What is NASA?
The obvious place to start this month with is an explanation of just what NASA is. First and foremost, NASA is a acronym for National Aeronautic and Space Administration, which is a fancy way of saying it's the United States's space program.
Growing up, I thought NASA was basically astronauts and space shuttles. And, in part, it is. All that famous stuff--"Houston, we have a problem," and "One small step for man," and that sort of thing--it all came from NASA.
But in researching this month's posts, I came across NASA's motto: For the benefit of all. And really, that's a much better way of looking at NASA.
Recently, there's been a lot of talk about NASA and its funding--namely, cutting that funding short. I think the problem is that people, like I used to be, think NASA is nothing more than astronauts. But the research NASA does really is for the benefit of all.
A lot of things you probably use every day developed through NASA research. Seriously! This includes:
- Memory foam mattresses
- LED lights
- Scratch-resistant lens for glasses
- Nutrients used in baby formula
These things (and many more!) developed because of NASA research. They needed scratch-resistant helmets for astronauts in space, and then applied that to the glasses lens I wear everyday. These things provide us comfort (omg, memory foam) and luxuries we don't really need. But NASA has also developed important things that sincerely make the world a better place.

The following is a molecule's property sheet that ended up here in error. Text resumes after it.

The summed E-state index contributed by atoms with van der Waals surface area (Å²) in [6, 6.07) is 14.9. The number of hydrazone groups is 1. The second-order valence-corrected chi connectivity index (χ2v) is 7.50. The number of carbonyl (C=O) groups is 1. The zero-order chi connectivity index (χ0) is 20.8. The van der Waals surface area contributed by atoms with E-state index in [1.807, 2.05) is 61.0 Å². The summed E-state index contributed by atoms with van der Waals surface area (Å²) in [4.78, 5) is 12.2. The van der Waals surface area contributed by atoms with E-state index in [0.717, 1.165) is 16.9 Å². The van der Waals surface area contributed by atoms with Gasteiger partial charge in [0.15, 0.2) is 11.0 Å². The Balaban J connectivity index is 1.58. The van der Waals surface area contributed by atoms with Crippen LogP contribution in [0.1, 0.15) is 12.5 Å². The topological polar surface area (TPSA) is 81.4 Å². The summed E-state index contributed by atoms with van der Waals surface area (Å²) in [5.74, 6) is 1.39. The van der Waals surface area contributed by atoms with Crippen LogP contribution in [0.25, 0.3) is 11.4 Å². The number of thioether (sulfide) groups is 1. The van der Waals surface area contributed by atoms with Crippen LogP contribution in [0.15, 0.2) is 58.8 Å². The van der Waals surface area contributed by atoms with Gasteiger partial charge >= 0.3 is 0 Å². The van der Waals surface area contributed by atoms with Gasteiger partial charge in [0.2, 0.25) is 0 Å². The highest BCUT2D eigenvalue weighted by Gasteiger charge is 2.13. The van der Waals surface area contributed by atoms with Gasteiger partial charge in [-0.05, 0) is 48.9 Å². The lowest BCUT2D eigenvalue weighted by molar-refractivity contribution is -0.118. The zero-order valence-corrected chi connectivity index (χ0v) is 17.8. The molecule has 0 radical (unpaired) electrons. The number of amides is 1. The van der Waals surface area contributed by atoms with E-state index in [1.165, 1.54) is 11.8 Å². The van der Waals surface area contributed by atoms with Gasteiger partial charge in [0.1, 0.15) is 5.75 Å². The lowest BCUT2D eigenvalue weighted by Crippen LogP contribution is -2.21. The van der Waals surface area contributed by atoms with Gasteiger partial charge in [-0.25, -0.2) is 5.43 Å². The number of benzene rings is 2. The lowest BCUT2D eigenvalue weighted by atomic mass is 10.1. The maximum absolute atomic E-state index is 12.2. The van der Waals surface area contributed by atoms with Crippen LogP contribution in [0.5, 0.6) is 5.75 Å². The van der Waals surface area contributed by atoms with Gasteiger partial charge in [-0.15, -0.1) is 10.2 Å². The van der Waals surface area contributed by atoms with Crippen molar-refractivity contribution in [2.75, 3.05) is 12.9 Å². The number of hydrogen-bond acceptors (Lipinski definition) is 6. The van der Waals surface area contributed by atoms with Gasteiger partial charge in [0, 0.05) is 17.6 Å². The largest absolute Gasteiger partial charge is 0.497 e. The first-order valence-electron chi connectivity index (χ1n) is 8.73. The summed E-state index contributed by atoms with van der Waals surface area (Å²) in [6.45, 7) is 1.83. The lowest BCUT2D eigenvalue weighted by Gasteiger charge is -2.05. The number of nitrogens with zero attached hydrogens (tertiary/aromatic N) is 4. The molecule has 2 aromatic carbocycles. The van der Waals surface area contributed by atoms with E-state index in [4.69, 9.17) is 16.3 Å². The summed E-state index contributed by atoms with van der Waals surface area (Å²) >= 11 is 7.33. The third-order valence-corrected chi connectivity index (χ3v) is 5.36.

For example? Much of the equipment firefighters use. It's not that much of a leap between an astronaut's suit and a firefighter's suit, and things such as flame retardant material got their source in NASA.
Also? Water purification treatments. NASA needed it in space, but that technology is now being used in third-world nations and disaster-relief operations to provide clean water to people who desperately need it.
A lot of what we consider "clean energy" today has it roots in NASA. Solar power and pollution reduction technology started out in NASA. Ironically, the very thing that's getting more funding in today's government wouldn't have existed without NASA.
And that's saying nothing about the medical advancements. Prosthetic limbs, cochlear ear implants, breathing machines and heart monitors are all linked to NASA research.
NASA has had a role in over 1650 (source) spin-offs that are now used widely throughout the world. I know when we think of NASA, we tend to think of this:
|Aldrin in the Apollo Mission|
...or even this:
|Pillars of God, captured by the Hubble Telescope|
This post is a part of the month-long celebration of NASA I'm hosting on my blog. In order to encourage people to celebrate NASA, I'm also hosting a giveaway!
One grand prize winner will receive all the books in the recent Breathless Reads tour, as well as ARCs of two anthologies and a signed Breathless Reads poster:
As well as swag from NASA, courtesy of Kate @ Ex Libris:
To enter: be sure to read the full rules and terms of the contest here. Then fill out the Rafflecopter below:
a Rafflecopter giveaway